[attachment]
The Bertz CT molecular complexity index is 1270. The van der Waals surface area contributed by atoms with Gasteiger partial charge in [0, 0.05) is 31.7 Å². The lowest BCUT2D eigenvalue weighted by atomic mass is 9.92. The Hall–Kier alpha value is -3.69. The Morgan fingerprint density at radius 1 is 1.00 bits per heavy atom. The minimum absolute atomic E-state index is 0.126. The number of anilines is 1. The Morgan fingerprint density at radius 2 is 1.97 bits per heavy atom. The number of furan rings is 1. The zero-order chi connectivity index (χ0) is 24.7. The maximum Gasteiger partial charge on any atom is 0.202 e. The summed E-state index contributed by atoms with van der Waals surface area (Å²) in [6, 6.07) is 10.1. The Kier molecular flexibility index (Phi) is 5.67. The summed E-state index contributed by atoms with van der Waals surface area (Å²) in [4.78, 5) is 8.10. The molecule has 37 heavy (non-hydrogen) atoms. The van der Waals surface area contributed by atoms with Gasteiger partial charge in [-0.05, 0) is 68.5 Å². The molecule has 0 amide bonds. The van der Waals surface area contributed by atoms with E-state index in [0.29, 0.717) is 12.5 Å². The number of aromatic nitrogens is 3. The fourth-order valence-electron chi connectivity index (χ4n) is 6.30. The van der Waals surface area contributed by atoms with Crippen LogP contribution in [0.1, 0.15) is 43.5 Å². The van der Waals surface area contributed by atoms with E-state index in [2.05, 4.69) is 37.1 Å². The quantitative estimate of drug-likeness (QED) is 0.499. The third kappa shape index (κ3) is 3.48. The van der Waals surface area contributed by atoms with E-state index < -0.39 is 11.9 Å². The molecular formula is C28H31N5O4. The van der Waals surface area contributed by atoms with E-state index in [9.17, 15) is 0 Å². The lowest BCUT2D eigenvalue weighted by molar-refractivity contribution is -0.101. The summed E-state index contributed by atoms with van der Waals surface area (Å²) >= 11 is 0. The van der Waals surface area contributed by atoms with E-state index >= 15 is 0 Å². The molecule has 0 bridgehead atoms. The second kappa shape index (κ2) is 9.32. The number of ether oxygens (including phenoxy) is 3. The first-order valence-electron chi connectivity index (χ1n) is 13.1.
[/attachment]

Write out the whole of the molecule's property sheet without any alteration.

The Bertz CT molecular complexity index is 1270. The van der Waals surface area contributed by atoms with Gasteiger partial charge in [0, 0.05) is 31.7 Å². The lowest BCUT2D eigenvalue weighted by atomic mass is 9.92. The Hall–Kier alpha value is -3.69. The Morgan fingerprint density at radius 1 is 1.00 bits per heavy atom. The minimum absolute atomic E-state index is 0.126. The number of anilines is 1. The Morgan fingerprint density at radius 2 is 1.97 bits per heavy atom. The number of furan rings is 1. The zero-order chi connectivity index (χ0) is 24.7. The maximum Gasteiger partial charge on any atom is 0.202 e. The summed E-state index contributed by atoms with van der Waals surface area (Å²) in [6, 6.07) is 10.1. The Kier molecular flexibility index (Phi) is 5.67. The summed E-state index contributed by atoms with van der Waals surface area (Å²) in [4.78, 5) is 8.10. The molecule has 37 heavy (non-hydrogen) atoms. The van der Waals surface area contributed by atoms with Gasteiger partial charge in [-0.05, 0) is 68.5 Å². The molecule has 0 amide bonds. The van der Waals surface area contributed by atoms with E-state index in [0.29, 0.717) is 12.5 Å². The number of aromatic nitrogens is 3. The fourth-order valence-electron chi connectivity index (χ4n) is 6.30. The van der Waals surface area contributed by atoms with Crippen LogP contribution in [0.1, 0.15) is 43.5 Å². The van der Waals surface area contributed by atoms with E-state index in [2.05, 4.69) is 37.1 Å². The quantitative estimate of drug-likeness (QED) is 0.499. The third kappa shape index (κ3) is 3.48. The van der Waals surface area contributed by atoms with E-state index < -0.39 is 11.9 Å². The molecular formula is C28H31N5O4. The van der Waals surface area contributed by atoms with E-state index in [9.17, 15) is 0 Å². The lowest BCUT2D eigenvalue weighted by molar-refractivity contribution is -0.101. The summed E-state index contributed by atoms with van der Waals surface area (Å²) >= 11 is 0. The van der Waals surface area contributed by atoms with E-state index >= 15 is 0 Å². The molecule has 0 bridgehead atoms. The second kappa shape index (κ2) is 9.32. The number of ether oxygens (including phenoxy) is 3. The first-order valence-electron chi connectivity index (χ1n) is 13.1.